FOR MORE THAN two centuries, the United States has been the proudest example of democracy in the world. Maybe not the best, but definitely the proudest. Oh sure, we’ve hit some rough patches over the decades, mainly in dealing with our native peoples and other ethnic minorities. Also with women, the poor, the falsely accused, the unemployed, and people who aren’t bankers. But let’s just call those growing pains.
For the most part, America has been that shining city on a hill, and by America, of course, I don’t mean Canada or Mexico, or the other countries whose names I forget, most of which don’t have many good hills to shine from anyway.
But I’m not talking about geography, I’m talking about pride. The pride that comes from being number one in democracy, despite being number 55th in infant mortality and 35th in math. Okay, so we don’t test well. But we’re proud anyway. And we’re still number one in Bible science! [High five!]
But lately, because of continued dysfunction on Capitol Hill, people are starting to whisper that democracy in the United States may have lost some of its shine, like we’re “hiding it under a bushel,” as it says in the old Christian campfire song of my youth. (We also sang “With Jesus in My Boat I Can Ride Out the Current Economic Downturn,” and “Children, Go Where I Text Thee.”)
But if America’s “little light” is no longer shining, at least a few other nations are providing good examples of self-government.
The Democratic People’s Republic of Korea, for example, which doesn’t have many bushels to hide things under—and the lights only shine a few hours a day—nonetheless re-elected its president with an enviable level of citizen participation. Pretty much everybody voted. In fact, Kim Jong Un got 98 percent of the vote, and that’s without the absentee votes counted. (North Korean expatriates can pick up their ballots at any border guard booth. Guard: “We’ve got them right here, just come a little closer ... closer ...”)
(In celebration of its latest act of democracy, North Korea launched two medium-range missiles into the Sea of Japan, a favorite target of its military—presumably a school of tuna offended the Dear Leader in some way—with the added benefit of scaring the crap out of Japanese politicians and their silly constitutional monarchy.)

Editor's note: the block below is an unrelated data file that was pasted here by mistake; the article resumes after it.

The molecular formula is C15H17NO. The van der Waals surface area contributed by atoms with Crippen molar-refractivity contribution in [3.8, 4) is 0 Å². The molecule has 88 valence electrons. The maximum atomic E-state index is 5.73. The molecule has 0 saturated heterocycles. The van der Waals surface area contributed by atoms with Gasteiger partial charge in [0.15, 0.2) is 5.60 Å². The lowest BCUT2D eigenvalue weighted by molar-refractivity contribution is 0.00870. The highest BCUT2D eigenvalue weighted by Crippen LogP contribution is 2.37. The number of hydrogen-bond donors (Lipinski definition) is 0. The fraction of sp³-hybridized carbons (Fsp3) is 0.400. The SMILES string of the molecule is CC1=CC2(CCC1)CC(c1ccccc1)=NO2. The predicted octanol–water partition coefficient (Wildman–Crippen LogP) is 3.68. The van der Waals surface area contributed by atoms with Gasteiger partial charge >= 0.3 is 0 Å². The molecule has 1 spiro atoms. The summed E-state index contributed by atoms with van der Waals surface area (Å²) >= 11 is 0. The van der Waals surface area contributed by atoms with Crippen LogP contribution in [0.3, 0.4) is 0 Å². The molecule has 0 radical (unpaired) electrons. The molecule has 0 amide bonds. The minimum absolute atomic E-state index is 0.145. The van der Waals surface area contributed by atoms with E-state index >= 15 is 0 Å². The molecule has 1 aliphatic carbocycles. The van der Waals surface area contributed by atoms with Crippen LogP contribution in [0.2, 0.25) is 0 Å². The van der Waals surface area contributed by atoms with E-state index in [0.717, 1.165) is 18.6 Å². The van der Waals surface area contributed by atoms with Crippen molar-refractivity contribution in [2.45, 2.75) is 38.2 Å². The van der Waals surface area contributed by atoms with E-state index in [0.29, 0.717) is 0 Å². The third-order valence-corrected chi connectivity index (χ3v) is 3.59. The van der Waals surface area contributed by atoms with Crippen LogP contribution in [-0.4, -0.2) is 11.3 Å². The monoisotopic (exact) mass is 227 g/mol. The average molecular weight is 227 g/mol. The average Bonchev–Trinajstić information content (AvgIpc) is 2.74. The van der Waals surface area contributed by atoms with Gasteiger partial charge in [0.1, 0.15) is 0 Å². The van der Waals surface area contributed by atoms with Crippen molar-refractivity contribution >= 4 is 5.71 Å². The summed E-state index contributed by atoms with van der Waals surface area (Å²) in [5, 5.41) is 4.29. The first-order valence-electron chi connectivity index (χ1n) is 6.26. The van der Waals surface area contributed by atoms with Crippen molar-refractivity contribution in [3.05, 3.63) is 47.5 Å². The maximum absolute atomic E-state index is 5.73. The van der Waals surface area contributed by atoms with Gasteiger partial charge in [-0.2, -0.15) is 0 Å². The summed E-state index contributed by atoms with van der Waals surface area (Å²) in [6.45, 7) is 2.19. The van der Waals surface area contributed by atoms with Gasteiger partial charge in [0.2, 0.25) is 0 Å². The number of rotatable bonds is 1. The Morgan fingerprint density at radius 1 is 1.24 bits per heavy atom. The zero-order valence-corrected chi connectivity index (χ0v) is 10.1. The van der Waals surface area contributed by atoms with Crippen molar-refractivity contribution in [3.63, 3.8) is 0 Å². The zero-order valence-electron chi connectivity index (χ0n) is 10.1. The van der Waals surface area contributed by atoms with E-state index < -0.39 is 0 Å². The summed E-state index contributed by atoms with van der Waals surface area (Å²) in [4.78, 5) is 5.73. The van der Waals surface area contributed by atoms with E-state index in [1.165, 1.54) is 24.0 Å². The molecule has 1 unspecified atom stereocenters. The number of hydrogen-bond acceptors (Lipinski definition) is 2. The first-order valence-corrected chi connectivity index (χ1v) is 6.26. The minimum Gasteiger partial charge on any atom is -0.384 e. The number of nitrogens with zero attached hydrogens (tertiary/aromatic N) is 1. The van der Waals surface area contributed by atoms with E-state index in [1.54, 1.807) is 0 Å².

The U.S. could never match the voter turnout of North Korea. We’re just too complacent to care. Either that or, when we go to the polls, we can’t actually vote because we don’t carry a birth certificate, a driver’s license, a Costco membership card, and a gun permit. And this year we’ll also have to pee in a cup. (Constitutionally speaking, “One Man, One Cup” is an idea whose time has come.)
IN ANOTHER EXAMPLE of democracy in action (you thought I was finished?), Russian-speaking Ukrainians just voted to rejoin the Soviet Union. By an overwhelming majority, residents of Crimea chose to secede and become part of their ancestral homeland, currently called “Russia,” at least until President Vladimir Putin works out the details.
Putin annexed Crimea under the pretext of controlling the “chaos” in eastern Ukraine, although the chaos was mainly the work of plainclothes Russian thugs imported for the task. (Russian fashion designers begged the president not to send thugs dressed in plain clothes, since it reflected poorly on current Moscow trends, which do not include corduroy and fuzzy caps with flaps.)
The Russian land-grab—however ill-fitting—did not happen without protest from Ukrainian interim President Oleksandr Turchynov and Prime Minister Arseniy Yatsenyuk. But journalists’ spellcheck software crashed before they could report it.
Face it, democracy is never pretty (especially in some outfits), and some critics even compared Putin to Hitler. On the other hand, he wasn’t compared to Obamacare, so score one for Putin.
Ed Spivey Jr. is art director of Sojourners.